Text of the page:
> that will get the bytes received and perform my business logic (I would
> really like to understand how to write a callbackhandler! :.).

Right. The CallBackHandler is exactly what you need to customize and set
on the ConnectorHandler. As a very simple example:

>         private final CallbackHandler createTCPCallbackHandler
>                     (final ConnectorHandler connectorHandler, final TargetTuple tt){
>             CallbackHandler<Context> callbackHandler = new CallbackHandler<Context>() {
>

Below is the onConnect implementation that you can use as it is.

>                 public void onConnect(IOEvent<Context> ioEvent) {
>                     SelectionKey key = ioEvent.attachment().getSelectionKey();
>                     connectorHandler.finishConnect(key);
>                     controller.registerKey(key, SelectionKey.OP_READ,
>                                 Controller.Protocol.TCP);
>                 }
>

The onRead will be called when bytes are available.

>                 public void onRead(IOEvent<Context> ioEvent) {
>                     try {
>                         Context ctx = ioEvent.attachment();
>                         SelectionKey key = ctx.getSelectionKey();
>                         if (!key.isValid()) {
>                             return;
>                         }
>
>                         // disable OP_READ on key before doing anything else
>                         key.interestOps(key.interestOps() & (~SelectionKey.OP_READ));
                          // READ bytes
                          ((SocketChannel)key.channel()).read(ByteBuffer)
                         // Do something with the bytes

>                     }
>                 }
>

the onWrite will be invoked when bytes are available.

>                 public void onWrite(IOEvent<Context> ioEvent) {
                        // Write your bytes
                      ((SocketChannel)key.channel()).write(ByteBuffer)

>                 }
>             };
>             return callbackHandler;
>         }

So a simple snipet would consist of:

TCPConnectorHandler mtCh = new TCPConnectorHandler();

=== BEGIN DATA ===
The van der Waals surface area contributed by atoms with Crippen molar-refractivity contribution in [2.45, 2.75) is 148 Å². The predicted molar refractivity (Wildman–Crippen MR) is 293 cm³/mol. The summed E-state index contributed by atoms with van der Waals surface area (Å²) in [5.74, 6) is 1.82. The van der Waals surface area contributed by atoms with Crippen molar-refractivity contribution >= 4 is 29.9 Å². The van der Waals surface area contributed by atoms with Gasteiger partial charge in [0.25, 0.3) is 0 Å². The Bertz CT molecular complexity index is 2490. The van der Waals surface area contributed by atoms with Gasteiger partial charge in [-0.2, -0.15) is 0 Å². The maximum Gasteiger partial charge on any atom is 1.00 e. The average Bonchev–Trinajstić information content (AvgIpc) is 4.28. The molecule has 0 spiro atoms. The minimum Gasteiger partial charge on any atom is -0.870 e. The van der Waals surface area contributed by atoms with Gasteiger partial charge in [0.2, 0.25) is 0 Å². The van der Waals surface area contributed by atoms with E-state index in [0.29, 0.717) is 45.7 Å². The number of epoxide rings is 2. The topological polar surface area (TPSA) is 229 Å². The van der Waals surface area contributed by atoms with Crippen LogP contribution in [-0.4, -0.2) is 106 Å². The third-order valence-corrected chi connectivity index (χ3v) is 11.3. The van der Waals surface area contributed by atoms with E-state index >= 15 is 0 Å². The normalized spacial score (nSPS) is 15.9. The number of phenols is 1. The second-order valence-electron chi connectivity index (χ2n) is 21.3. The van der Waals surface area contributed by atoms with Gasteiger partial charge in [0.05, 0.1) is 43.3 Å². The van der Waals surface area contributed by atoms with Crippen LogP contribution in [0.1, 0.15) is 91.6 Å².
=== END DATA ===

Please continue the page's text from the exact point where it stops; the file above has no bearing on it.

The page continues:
mtCh.setCallbackHandler(new MyCallBackHandler());
mtCh.connect(...);

...

mtCh.read(ByteBuffer, true);

...

mtCh.write(ByteBuffer, true);


Here you will use a special read/write functionality Grizzly is
offering, which is to read/write bytes using a temporary Selector pool.
It behave the same way as blocking IO, but using non-blocking IO under
the hood, giving great performance.

>
> Is there a higher level API provided with the Grizzly framework for writing
> basic clients and servers that send bytes over TCP/UDP (not HTTP)?

The TCPConnectorHandler/UDPConnectorHandler is the place to start. Have
you see this blog:

Yes our documentation is really bad...we are working to fix the problem.

>
> Also, one last question (for now :.), do I need a protocol filter on the
> server side if every write operation write operation from the client writes
> a full request to the channel? (Sorry, I don't really understand behind the
> rationale of the protocolfilter, I don't really understand what kind of
> issue it addresses.

Since you only need client side component, you don't need to use
ProtocolFilter/ProtocolChain. You usually use them when you write a
server side component, or you use a protocol (like SIP) where a client
can becomes a server, and vice versa.

For now, let's work on the TCPConnectorHandler/UDPConnectorHandler.


>
>
> Thanks for your help,
>
>
> Simon
>
>
> P.S.: Don't hesitate to write back in french if you feel like it, I'm from
> Montreal.

Hey hey :-)

>
> Once I get a better understanding of how to write a basic Grizzly asynch
> client and server, I will try to write a tutorial for newbies (like myself)
> about it. I'll let you know.

That would be great!!!

Thanks

-- Jeanfrancois